India is currently in crisis. Both the internal and external state of affairs is in bad shape. Internally, the state is grappling with the economic slowdown, divisive politics, high levels of unemployment, and the rotting down of secular institutions. Externally, the country is facing the dragon on the border. China is locking horns with India along the LAC in Ladakh. The issue has serious repercussions across South Asia and beyond. If this border clash is not resolved soon, it might cause more trouble to the policymakers. The political atmosphere in both the states of India and China is pushing them to fall into what American political scientist, Graham Allison calls a “Thucydides trap”. Besides this, India has to stay prepared to confront the Chinese geopolitical strategy of the “String of Pearls”. Through this strategy China has been, since long, encircling the rival states, choking their economies and imparting ‘security dilemma’ among the adversary’s armed forces. This is done to weaken the morale of the enemy state and India presently is facing this brunt.
Internally, Indian politics has lost its way. Every organ of it is in shambles. Modi’s rise to power has been the story of India’s fall. His politics is bereft of vision. The idealism at home and realism abroad has not worked at all for him. In fact, he is stuck between the messes in domestic politics and the utter failures in foreign policy issues. For India, the former has become more serious than the latter. Projecting power abroad and decaying the states inside is a sign of the “weapons of the weak”. And this is what Modi has reduced the “aspiring great power” India into. Every indicator of development has been steeping downwards. The boat of the very “idea of India” is sinking and if the issues, both domestic and international, are not tackled well before, it will fall into the quagmire of turbulence.
Externally, China is posing a threat to India’s territoriality. The current border clash between the two most powerful Asian states, India and China, along the Ladakh region is the latest addition to this episode. This border confrontation should not be seen as an isolated event but as a consistent policy of China to contain India. China has been containing India through myriad strategies; first and foremost is the Chinese economic dominance which is not letting India to spread its tentacles freely in the new world order. Second, China has been successful in nurturing friends in India’s backyard. The majority of the South Asian countries are fed up with India’s “big brother” attitude and they see China as a balancer in South Asia. India has issues with almost all the neighboring states and China is exploiting this to its own advantage by forging friendly relations with all of them. Nepal, a friendly Hindu country that has claimed areas in the map that supposedly belong to India is also falling slowly in China’s basket.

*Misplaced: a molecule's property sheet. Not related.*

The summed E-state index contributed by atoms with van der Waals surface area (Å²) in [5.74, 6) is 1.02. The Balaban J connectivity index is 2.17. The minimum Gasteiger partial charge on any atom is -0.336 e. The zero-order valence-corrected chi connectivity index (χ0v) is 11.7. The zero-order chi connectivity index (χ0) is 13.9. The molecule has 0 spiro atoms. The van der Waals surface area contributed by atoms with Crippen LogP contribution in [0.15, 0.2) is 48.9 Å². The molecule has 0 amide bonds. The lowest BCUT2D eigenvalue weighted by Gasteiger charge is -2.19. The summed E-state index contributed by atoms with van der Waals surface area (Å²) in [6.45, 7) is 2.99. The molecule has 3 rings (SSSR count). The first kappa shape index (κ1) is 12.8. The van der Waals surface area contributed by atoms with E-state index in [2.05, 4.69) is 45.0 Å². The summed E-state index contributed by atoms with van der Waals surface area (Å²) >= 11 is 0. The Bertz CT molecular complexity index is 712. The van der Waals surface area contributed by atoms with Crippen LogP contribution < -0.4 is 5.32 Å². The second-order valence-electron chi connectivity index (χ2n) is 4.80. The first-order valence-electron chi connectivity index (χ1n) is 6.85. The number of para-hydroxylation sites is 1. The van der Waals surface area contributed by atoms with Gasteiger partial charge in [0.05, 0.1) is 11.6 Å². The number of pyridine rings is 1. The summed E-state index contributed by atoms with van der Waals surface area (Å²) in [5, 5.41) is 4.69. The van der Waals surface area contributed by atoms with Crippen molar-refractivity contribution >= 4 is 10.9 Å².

Moreover, there are many analysts in International Relations who see a close link between the abrogation of Article 370 and China’s intrusions across the LAC in Ladakh. Wang Shida, Deputy Director at the China Institute of Contemporary International Relations, who specializes in South Asian studies, and Wang Xianfeng, a Chinese diplomat who is a press officer at the Chinese embassy in Pakistan, believe that, “India’s actions of unilaterally changing the status quo of Kashmir…..have posed a challenge to the sovereignty of China and Pakistan, and made India’s relations with its two neighbors more complex.” Wang Shida further says that “in the wake of the abrogation of Article 370, India opened up new territory on the map, incorporating areas formerly under Xinjiang and Tibet into Ladakh, which was now a separate union territory.” This angered China and its intrusions across the LAC in Ladakh are thus seen as an act of vendetta. The abrogation of Article 370 and the bifurcation of the state of Jammu & Kashmir into two union territories have basically altered the status quo. The change in the status quo has opened up a Pandora’s Box with snowballing effects. The recent border dispute that India has currently with China is an illustration in this direction.
Unless India redresses the growing power equation with China, it can’t alter the reality on the ground. Remember what Thucydides teaches us in the Melian Dialogue. The strong do what they can and the weak suffer what they must. This is an important canon of International politics which still rules the roost.
Eesar Mehdi is a Ph.D. scholar at South Asian University New Delhi